NAFTA unleashed a tidal wave of cheap corn on Mexico and drove whole generations of farmers from their fields, where their labor no longer turned a profit, to the cities, where there was nothing for them, and then, finally, to cross in wave upon wave across the American border to find some way to survive.  This is how an economic decision has caused, not only an immoral disruption of a way of life, but the shattered families of illegal immigration as well.

NAFTA was touted as being great for everyone but it turns out it was a shitty deal for almost everyone.  NAFTA, the North-American Free Trade Agreement, 20 years since it was instituted has been hellish on decent American jobs but very, very nice for corporate profit margins.

And now President Obama wants "fast track" authority to execute another, far worse, "free" trade deal in the Pacific Rim, the Trans-Pacific Partnership, or TPP.  We are waging global economic capitalist warfare, a destructive brand of economics that will negatively affect much of the population, be a bonanza for corporate ledgers and simply stab the working man in the heart and wreak havoc on the world's climate.

Unless.  Go and read the Dr. Seuss book "The Lorax."  Unless.

We must pull back on the reigns of the runaway engine that is unbridled capitalism.  Capitalism, I heard someone say, must serve democracy rather than impede it.  And given the price of a congressman nowadays and the ways in which corruption and bribery have become the rules of the road, the United States is in no position to lead.

Men like Roger Ailes and Rupert Murdoch spread disinformation and sew the seeds of scientific illiteracy.  Men like Charles and David Koch are seeking to buy out the government to free themselves to continue their wanton exploitation and ruination of the environment.  There are so many corporate interests lobbying Washington that it is clear that capitalism is hurting democracy.  The government no longer serves the voters.  The government serves the wealthy.  For the love of God, the only people claiming responsibility today are terrorists.

The world's answers cannot be had without American action.  And the villains in this game have have tipped the balance in their greedy self interest.  In fact, they may well have broken the scales entirely, making the societal choices that are needed impossible to come by via common governance.

Time is short and America is unable to move.  Its emperors are fat and lolling on beds padded by legal bribery.  The lock on the doors of power must be broken and the scurrilous bastards who have put us here must be confronted.  They must change or be removed.  Otherwise, these greedy fools will take us all down with them.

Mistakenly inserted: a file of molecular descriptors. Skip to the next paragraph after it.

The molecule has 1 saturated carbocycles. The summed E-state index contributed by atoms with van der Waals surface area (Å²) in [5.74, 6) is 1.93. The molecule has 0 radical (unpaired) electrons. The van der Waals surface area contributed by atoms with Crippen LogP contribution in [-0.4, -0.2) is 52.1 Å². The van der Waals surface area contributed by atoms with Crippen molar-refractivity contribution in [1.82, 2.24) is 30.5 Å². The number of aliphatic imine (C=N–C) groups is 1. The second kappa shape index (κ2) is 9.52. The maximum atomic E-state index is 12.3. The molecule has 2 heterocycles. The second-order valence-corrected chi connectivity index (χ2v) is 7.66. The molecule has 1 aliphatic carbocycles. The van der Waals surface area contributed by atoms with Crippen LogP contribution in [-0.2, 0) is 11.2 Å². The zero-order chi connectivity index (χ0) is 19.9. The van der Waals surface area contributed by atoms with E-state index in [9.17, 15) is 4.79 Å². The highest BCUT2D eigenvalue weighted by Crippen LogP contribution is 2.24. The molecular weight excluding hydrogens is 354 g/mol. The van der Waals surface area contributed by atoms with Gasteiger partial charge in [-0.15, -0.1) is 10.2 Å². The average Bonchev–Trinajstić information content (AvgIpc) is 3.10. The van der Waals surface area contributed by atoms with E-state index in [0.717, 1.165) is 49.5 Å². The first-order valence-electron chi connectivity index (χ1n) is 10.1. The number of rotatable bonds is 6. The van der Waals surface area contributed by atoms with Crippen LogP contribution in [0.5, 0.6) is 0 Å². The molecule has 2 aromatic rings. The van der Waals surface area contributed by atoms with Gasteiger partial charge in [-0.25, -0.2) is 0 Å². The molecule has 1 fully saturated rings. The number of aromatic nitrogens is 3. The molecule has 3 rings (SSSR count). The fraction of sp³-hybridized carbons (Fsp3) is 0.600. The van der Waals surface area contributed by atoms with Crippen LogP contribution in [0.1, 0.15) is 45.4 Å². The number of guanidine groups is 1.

1. Shawn, before we confront global politics, we need to address the national idiocy to send money to people who are able to work and choose not to do so, because no one obligates them to do so....

    1. My dear friend. So good to hear from you. I don't think I was talking directly about the welfare issue, but I have no problem with my tax money going to help the less fortunate. I would rather that than an unnecessary war, for one. In my view, the poor are not the cause of the problem: They are the result of the problem. I'd like the readership to think not about the symptoms but the underlying problems. And I think those problems lie at the heart of the mechanism of government. I think greed is the problem. Perhaps the next poster, Doralla, will make some sense to you. She always sets me straight anyway!

      Lovely to hear from you again, my friend, may you be safe and may all good things come your way.


  2. Hey Shawn, as always I've enjoyed reading your stormy blog. I only want to comment on a couple of issues you've raised.

    You state that you worry a lot - worrying, in my view, is a senseless and energy-draining mental action being that one should detect and abstain from. Why do I say that? Worry is another word for fear, worrying about what was (past), what could be (future). Not being fed by and grounded in any present moment it's n action without roots that goes' round and 'round in circles while sapping our life force which we can use better for caring actions, changes, active love ......I see a lot of people spending most of their awake life chained to this activity and not being able to move forward.
    The following applies only indirectly but it describes our inner battles well:
    'An old Cherokee told his grandson, “My son, there is a battle between two wolves inside us all. One is Evil. It is anger, jealousy, greed, resentment, inferiority, lies, & ego. The other is Good. It is joy, peace, love, hope, humility, kindness, empathy, & truth.” The boy thought about it, and asked, “Grandfather, which wolf wins?” The old man quietly replied, “The one you feed.”

    You write 'There are too many people for everyone to live like Americans without us toppling off the Malthusian cliff. Thus Americans, rich and in the driver's seat of the best of warplanes, can and should lead the world.' Honestly, Shawn?? What soul trait qualifies us?